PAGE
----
Trigonometry Right Triangle Trigonometry http://tedcoe.com/math/ geometry/similar-triangles
Irrational? Irrational Numbers The first proof of the existence of irrational numbers is usually attributed to a Pythagorean (possibly Hippasus of Metapontum),who probably discovered them while identifying sides of the pentagram.The then-current Pythagorean method would have claimed that there must be some sufficiently small, indivisible unit that could fit evenly into one of these lengths as well as the other. However, Hippasus, in the 5th century BC, was able to deduce that there was in fact no common unit of measure, and that the assertion of such an existence was in fact a contradiction. PythagoreanHippasus of Metapontumpentagram http://en.wikipedia.org/wiki/Irrational_numbershttp://en.wikipedia.org/wiki/Irrational_numbers. 11/2/2012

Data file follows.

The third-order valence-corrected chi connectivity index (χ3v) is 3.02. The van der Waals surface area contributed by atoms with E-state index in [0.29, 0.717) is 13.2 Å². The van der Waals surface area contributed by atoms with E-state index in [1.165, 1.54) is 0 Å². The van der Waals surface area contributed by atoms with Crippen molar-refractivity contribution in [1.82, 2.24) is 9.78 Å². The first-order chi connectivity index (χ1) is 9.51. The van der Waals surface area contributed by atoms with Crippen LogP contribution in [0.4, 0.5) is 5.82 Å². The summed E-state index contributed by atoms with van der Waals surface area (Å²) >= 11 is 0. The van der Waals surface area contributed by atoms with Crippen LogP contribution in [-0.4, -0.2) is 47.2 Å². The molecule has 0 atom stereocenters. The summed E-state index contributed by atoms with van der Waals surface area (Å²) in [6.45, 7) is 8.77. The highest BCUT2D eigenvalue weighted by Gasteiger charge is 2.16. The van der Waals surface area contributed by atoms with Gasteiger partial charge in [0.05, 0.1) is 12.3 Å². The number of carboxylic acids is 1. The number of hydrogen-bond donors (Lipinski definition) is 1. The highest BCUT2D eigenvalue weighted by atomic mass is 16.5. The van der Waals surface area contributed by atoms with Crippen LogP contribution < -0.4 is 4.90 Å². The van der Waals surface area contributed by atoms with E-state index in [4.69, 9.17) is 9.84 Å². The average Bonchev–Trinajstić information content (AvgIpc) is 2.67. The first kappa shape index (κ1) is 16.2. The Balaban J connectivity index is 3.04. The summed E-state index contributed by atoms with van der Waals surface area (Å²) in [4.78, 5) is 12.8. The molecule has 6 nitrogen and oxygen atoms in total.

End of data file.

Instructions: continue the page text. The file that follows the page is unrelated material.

Hippasus, however, was not lauded for his efforts: according to one legend, he made his discovery while out at sea, http://en.wikipedia.org/wiki/Irrational_numbershttp://en.wikipedia.org/wiki/Irrational_numbers. 11/2/2012
Hippasus, however, was not lauded for his efforts: according to one legend, he made his discovery while out at sea, and was subsequently thrown overboard by his fellow Pythagoreans http://en.wikipedia.org/wiki/Irrational_numbershttp://en.wikipedia.org/wiki/Irrational_numbers. 11/2/2012
Hippasus, however, was not lauded for his efforts: according to one legend, he made his discovery while out at sea, and was subsequently thrown overboard by his fellow Pythagoreans “…for having produced an element in the universe which denied the…doctrine that all phenomena in the universe can be reduced to whole numbers and their ratios.”